Vertically mounted air curtain proves a valuable retrofit
Together with existent high-speed rollups, curtain keeps freezer temperature stable.
in the NewsState of Logistics 2016: Pursue mutual benefit Port of Oakland celebrates its “location” Q&A at the CSCMP conference with XPO’s Brad Jacobs AAR reports carload and intermodal declines for week ending September 24 PMA and ILWU set to discuss contract extensions in November More News
An eastern Ohio food processor sought to curb exorbitant energy losses and icing maintenance costs at the doorway of its 20,000-square-foot freezer. When a traditional air curtain installation was not ideal, the customer found a custom solution that improved safety, cut costs and is on track for a 12-month ROI.
The client had already installed a high-speed, insulated rollup door that reduced infiltration between the -5°F freezer air and the 60°F to 95°F ambient air. But during its hundreds of daily cycles, the door alone could not prevent 8 degree fluctuations in the freezer. Condensation caused ice buildup, resulting in safety concerns and damage to the refrigeration system, floors and fire door roller tracks.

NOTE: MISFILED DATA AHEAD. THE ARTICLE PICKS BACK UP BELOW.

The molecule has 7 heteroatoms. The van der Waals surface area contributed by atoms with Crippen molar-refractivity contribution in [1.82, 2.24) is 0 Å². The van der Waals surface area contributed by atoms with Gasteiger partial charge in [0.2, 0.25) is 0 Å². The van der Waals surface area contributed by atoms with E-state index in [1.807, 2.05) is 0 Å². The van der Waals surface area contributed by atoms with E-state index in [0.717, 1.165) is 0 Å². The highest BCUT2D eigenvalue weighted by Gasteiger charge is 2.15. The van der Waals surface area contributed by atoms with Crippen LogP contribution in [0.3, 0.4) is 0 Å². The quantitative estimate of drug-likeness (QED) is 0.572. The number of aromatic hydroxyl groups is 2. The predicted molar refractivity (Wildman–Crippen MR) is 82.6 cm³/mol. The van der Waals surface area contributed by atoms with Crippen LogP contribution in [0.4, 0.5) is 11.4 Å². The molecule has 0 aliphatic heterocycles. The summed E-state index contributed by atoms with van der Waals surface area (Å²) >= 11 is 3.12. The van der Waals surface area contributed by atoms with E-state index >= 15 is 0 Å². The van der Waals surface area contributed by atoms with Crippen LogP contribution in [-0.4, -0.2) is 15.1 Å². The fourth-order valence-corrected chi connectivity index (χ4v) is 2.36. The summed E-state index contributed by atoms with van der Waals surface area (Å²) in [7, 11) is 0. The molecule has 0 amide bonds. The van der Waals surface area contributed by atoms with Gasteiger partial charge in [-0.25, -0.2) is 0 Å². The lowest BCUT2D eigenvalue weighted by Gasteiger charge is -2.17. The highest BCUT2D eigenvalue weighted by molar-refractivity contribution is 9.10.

One option was a full-perimeter door that recirculates air horizontally. However, the full perimeter door was cost prohibitive for this company. Instead, the customer opted for a 12-foot-wide, two-speed, 2,304-cfm air curtain mounted above the doorway.
A distributor of loading dock, industrial door and specialty industrial plant products, proposed a vertical installation of the air curtains. This would eliminate the need to cantilever the air curtain away from the high speed door mechanism, but required modified air discharge nozzles.
The air curtain is now up to 80% efficient at separating the two environments. The roll-up door only opens after the air curtain is at full velocity, which takes about one second. The air curtain powers down one second after the door is again closed.
The air curtain installation has reduced an 8 degree freezer temperature fluctuation to less than 2 degrees. Ice maintenance costs have been significantly reduced, equipment sustains less wear and tear, and the potential for slippery floors has been eliminated. The customer is realizing an energy and maintenance cost reduction of thousands of dollars per month, meaning the system will pay for itself within a year.
Read more Casebook 2013.
About the AuthorJosh Bond, Contributing Editor Josh Bond is Senior Editor for Modern, and was formerly Modern’s lift truck columnist and associate editor. He has a degree in Journalism from Keene State College and has studied business management at Franklin Pierce University.
Subscribe to Modern Materials Handling Magazine!Subscribe today. It's FREE!
Find out what the world’s most innovative companies are doing to improve productivity in their plants and distribution centers.
Start your FREE subscription today!
Lift Truck Tips: Knowledge is Power Software system gives new facility a competitive edge View More From this Issue